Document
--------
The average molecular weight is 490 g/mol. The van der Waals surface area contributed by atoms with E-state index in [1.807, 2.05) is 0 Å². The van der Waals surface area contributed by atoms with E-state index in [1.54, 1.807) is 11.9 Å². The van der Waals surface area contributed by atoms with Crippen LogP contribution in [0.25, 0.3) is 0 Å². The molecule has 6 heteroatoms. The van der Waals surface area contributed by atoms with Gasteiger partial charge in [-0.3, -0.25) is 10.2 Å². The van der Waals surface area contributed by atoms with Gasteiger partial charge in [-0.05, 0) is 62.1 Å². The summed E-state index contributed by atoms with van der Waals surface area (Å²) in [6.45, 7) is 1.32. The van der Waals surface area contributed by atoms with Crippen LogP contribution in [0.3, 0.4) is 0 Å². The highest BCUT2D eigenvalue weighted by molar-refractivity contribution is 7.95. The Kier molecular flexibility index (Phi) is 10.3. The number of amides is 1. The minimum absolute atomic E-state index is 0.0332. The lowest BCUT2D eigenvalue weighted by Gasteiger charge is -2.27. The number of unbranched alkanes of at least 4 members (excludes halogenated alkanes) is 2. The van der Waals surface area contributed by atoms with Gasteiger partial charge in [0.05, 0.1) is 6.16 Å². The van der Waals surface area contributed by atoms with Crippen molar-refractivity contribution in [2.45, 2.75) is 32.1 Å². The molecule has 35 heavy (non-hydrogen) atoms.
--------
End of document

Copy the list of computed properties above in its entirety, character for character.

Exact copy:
The average molecular weight is 490 g/mol. The van der Waals surface area contributed by atoms with E-state index in [1.807, 2.05) is 0 Å². The van der Waals surface area contributed by atoms with E-state index in [1.54, 1.807) is 11.9 Å². The van der Waals surface area contributed by atoms with Crippen LogP contribution in [0.25, 0.3) is 0 Å². The molecule has 6 heteroatoms. The van der Waals surface area contributed by atoms with Gasteiger partial charge in [-0.3, -0.25) is 10.2 Å². The van der Waals surface area contributed by atoms with Gasteiger partial charge in [-0.05, 0) is 62.1 Å². The summed E-state index contributed by atoms with van der Waals surface area (Å²) in [6.45, 7) is 1.32. The van der Waals surface area contributed by atoms with Crippen LogP contribution in [0.3, 0.4) is 0 Å². The highest BCUT2D eigenvalue weighted by molar-refractivity contribution is 7.95. The Kier molecular flexibility index (Phi) is 10.3. The number of amides is 1. The minimum absolute atomic E-state index is 0.0332. The lowest BCUT2D eigenvalue weighted by Gasteiger charge is -2.27. The number of unbranched alkanes of at least 4 members (excludes halogenated alkanes) is 2. The van der Waals surface area contributed by atoms with Gasteiger partial charge in [0.05, 0.1) is 6.16 Å². The van der Waals surface area contributed by atoms with Crippen molar-refractivity contribution in [2.45, 2.75) is 32.1 Å². The molecule has 35 heavy (non-hydrogen) atoms.